This is my last column, for a while at least, and one of the last in Vol. 240 of The Daily. I thought it would be fitting to provide some commentary about just why I have done my best to avoid saying “I.”
Using the third person is a long-held journalistic convention. But like many conventions, it can be broken, and nowhere are journalistic norms more often flaunted than in opinions sections. Dispassion and objectivity are not required, and sometimes license is taken to defy Strunk, White and the AP guidelines. Some of the unconventional behavior is justified: it brings out more substance at the cost of less space, oftentimes. It can be distracting and irritating, too. But the use of “I” in serious opinions writing, I take profound umbrage with.
“I” serves as a consistent reminder of the person writing the column. Like a brushstroke on a painting, it calls out the human origin of the ideas discussed. That, in my opinion, distracts and detracts from a column’s purpose and potential.
If anything, I’d rather distance my opinions from who I am. I would like to let an opinion stand on its own. When I write, I am not trying to make my opinion known. The intention behind the action is not expressive. I am hoping to make a solidly constructed opinion known, so others can make a judgment on it. The more I can absent myself from that process, the better. If I wanted everyone to know what I thought and do that alone, I could bring a soapbox to White Plaza, stand on it and yell. But I do not want the origin of the opinion to be a significant fact, nor do I want the manner of delivery to be intrusive. It is my hope that readers will encounter the work on their own terms, taking it as though it were an idea pulled from the air. The degree of separation between my column and myself might seem vaguely absurd, but it does have purpose.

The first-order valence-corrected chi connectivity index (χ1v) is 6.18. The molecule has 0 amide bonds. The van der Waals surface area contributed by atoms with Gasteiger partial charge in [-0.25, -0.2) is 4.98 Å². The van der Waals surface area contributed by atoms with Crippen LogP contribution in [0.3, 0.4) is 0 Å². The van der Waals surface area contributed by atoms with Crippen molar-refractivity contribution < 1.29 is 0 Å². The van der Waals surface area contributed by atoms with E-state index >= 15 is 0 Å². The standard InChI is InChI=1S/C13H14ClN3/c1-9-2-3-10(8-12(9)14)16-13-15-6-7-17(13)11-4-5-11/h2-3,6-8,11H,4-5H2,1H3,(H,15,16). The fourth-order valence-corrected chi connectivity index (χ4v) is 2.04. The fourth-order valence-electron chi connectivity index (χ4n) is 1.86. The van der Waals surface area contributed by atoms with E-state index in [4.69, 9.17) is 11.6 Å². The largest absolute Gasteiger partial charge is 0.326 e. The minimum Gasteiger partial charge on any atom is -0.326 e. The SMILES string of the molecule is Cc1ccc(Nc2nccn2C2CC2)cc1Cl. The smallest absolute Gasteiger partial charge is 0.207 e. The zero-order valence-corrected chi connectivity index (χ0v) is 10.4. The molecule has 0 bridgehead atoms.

Nothing in my life has ever made me as frustrated as the sentence, “You only say that because you’re…” When writing about the value of club sports, the knee-jerk reaction on the part of those in opposition is to say that I am, in fact, a club sports player and could not be expected to say anything else. That, however, is a blatant misstep. When people speak, it is a reflexive defense to typecast them, to disparage their opinions on account of who they are and to assume that their opinions are formed merely as direct reactions to one circumstance or another. When this happens, caricatures replace serious belief and personal diatribes take the place of dialogue. I find that the ad hominem attack lies at the basis of much theoretical agreement. When the mouth is disagreeable, many find its product likewise distasteful. The absence of “I” forces a reader to assail my arguments, not my person.
But the ultimate reason why I don’t use “I” is that “I” is unimportant. If my self were influential in how you evaluate my arguments, you would be failing us both (unless you suspected me of factual inaccuracy). What does “I” add? A face and a reputation, to be sure. But never should those things figure into your stance toward an opinion or argument. I would never want someone to believe in my arguments by force of who I am. That is mimicry, not thought.
In writing this, I have tried “I” on for size and found that it adds nothing. Perhaps it makes a piece more personable and relatable, but it is never my intention to provide that sort of personal satisfaction. Fiction writers traffic in the currency of personal fulfillment, but it is for opinions writers to help clarify and introduce new means of looking at the world and its problems. To be sure, this does not mean that dryness need be the order of the day. Columnists should have passion for their subjects but imbue their writing with fervor instead of declaring their sympathies. Columnists should strive for persuasion, not commiseration, not to express passion, but to help others to direct their own.
Looking to get to know Spencer on a more…personal level? Then why not email him at dsnelson “at” stanford “dot” edu?